July 21, 2016

Never, Never, Never Ever Trump

Three days ago, I wrote the post “Never Trump” after reading Jane Mayer’s New Yorker piece about Tony Schwartz, who ghostwrote the bestselling The Art of the Deal. Based on his extensive observation of Donald J. Trump in the course of his daily business, Schwartz has attempted to warn America that, irrespective of any policy the Republican candidate for president might or might not articulate, his personality is totally unsuitable to leading the United States of America.

As if to prove Trump’s meanspiritedness and lack of ordinary perspective—he is about to become the presidential candidate of a major political party after all—Jane Mayer reported yesterday that, through his lawyer, Trump sent Schwartz a cease & desist letter that, among other outrageous demands, requests the return of all royalties earned by Schwartz on the book that helped make Trump famous. Mayer’s story is “Donald Trump Threatens the Ghostwriter of ‘The Art of the Deal’.” Mayer includes the letter from Trump’s lawyer and the dismissive reply from Schwartz’s lawyer. Trump is clearly trying to suppress all the negative things Schwartz has been saying about him, both in The New Yorker and on television.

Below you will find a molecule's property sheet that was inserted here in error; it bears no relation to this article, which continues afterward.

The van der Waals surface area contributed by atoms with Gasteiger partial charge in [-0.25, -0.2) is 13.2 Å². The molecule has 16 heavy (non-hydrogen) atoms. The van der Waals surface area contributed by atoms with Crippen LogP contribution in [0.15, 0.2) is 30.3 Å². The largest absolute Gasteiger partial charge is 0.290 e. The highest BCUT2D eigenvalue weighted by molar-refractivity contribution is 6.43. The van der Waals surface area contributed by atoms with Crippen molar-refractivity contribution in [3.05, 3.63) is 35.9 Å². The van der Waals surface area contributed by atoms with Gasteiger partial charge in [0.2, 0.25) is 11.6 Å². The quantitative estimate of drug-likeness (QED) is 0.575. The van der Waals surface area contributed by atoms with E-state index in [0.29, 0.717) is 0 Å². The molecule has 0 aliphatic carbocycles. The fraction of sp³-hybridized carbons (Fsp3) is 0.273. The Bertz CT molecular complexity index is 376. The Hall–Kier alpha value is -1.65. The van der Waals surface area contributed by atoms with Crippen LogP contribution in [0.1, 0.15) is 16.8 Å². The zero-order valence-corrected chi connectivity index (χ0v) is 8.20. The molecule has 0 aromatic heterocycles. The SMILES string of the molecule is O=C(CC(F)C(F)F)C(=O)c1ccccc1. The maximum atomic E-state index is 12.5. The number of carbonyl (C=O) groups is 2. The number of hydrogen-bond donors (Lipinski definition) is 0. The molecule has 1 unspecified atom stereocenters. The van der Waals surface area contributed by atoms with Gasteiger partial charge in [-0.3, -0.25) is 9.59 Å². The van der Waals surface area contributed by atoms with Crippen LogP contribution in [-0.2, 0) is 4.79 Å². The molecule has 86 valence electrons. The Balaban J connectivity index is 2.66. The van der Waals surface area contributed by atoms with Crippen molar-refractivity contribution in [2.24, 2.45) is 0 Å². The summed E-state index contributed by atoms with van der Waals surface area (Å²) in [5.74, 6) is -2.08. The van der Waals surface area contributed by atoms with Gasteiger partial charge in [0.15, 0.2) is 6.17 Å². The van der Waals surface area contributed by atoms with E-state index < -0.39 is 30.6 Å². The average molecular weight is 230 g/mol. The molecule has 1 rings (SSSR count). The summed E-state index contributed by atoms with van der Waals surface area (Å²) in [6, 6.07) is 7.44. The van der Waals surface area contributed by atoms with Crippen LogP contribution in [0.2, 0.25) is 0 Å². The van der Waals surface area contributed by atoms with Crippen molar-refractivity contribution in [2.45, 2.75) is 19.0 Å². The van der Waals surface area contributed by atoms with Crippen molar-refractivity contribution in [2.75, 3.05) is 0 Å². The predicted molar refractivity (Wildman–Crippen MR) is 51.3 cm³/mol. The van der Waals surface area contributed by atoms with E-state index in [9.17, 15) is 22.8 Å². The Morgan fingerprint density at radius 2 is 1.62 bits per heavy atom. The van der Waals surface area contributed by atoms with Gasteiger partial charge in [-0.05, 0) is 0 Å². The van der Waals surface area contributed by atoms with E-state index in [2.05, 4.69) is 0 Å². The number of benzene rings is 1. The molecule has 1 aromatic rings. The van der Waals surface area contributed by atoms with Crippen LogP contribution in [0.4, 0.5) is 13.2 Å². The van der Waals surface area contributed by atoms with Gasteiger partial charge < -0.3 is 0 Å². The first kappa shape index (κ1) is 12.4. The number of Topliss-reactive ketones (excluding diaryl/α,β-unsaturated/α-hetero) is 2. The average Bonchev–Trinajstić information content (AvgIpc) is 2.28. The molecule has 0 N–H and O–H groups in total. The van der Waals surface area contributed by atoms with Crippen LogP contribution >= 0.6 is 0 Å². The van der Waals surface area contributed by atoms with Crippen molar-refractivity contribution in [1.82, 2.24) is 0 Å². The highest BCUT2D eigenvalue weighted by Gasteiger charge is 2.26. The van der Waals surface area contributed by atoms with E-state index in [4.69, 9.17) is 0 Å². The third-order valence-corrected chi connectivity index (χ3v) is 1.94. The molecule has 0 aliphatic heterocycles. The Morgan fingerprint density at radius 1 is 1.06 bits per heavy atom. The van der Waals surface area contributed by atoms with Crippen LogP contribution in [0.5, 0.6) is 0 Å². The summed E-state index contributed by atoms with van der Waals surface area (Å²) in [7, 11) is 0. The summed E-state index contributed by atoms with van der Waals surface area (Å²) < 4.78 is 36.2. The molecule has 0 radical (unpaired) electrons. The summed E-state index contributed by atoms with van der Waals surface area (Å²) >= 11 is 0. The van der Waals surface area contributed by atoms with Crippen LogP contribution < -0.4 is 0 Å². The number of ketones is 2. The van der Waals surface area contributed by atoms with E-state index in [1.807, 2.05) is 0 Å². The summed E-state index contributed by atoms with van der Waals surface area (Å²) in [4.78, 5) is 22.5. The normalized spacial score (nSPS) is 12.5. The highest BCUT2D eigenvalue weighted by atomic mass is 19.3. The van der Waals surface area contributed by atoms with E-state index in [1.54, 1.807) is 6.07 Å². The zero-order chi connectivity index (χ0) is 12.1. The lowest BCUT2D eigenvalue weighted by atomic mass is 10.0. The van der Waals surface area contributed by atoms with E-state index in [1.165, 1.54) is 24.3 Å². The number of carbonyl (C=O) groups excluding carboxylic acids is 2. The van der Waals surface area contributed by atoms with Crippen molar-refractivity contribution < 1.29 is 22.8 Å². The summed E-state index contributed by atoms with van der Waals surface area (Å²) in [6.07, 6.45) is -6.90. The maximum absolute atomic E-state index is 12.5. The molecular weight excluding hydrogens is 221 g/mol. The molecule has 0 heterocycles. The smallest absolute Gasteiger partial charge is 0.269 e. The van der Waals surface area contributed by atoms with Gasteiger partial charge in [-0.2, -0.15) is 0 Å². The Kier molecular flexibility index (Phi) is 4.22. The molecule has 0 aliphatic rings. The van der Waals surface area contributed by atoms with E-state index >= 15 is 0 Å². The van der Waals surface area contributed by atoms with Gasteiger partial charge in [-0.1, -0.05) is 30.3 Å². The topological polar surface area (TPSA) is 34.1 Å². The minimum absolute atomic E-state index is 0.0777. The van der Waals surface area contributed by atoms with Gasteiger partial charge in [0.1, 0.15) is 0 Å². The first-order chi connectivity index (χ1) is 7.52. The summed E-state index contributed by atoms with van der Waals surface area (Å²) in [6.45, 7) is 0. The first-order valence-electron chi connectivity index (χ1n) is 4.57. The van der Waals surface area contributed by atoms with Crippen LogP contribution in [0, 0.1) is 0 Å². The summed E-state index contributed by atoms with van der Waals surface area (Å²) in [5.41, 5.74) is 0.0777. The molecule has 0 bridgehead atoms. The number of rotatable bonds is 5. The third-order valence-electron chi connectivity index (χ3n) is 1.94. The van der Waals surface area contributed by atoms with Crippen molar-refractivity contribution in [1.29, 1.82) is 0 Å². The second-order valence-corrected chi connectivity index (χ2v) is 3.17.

One characteristic trait of Donald J. Trump that is indisputable, given to the overwhelming evidence of the public record, is that he brings lawsuits against people at the drop of a hat. This is clearly not because Trump is the target of the world population out to persecute him. It is instead evidence of a deep insecurity that someone, somehow, in even the most minor fashion, might gain something—anything—at his expense.

Trump has a serious anger-management problem. It is one thing to sue a writer for having a well-supported, if unfavorable, opinion of the New York tycoon. It would be quite another if Trump had control of the nuclear button. If Vladimir Putin slighted a President Trump, would the Donald start a nuclear war to protect his delicate ego? The answer is not clearly “no.”

As for the present situation, the threat to Schwartz is negligible. As a public figure, Schwartz can say outrageous and demonstrably false things about Trump and not liable the Donald. Trump has done nothing more than publicize his petulance.

That said, there is another concern here. There seems to be a trend of billionaires suiting anyone who has displeased them and, if not winning in court, at least ruining the object of their ire. This is yet another way our legal system is unfair, and it is something we should be doing something about.

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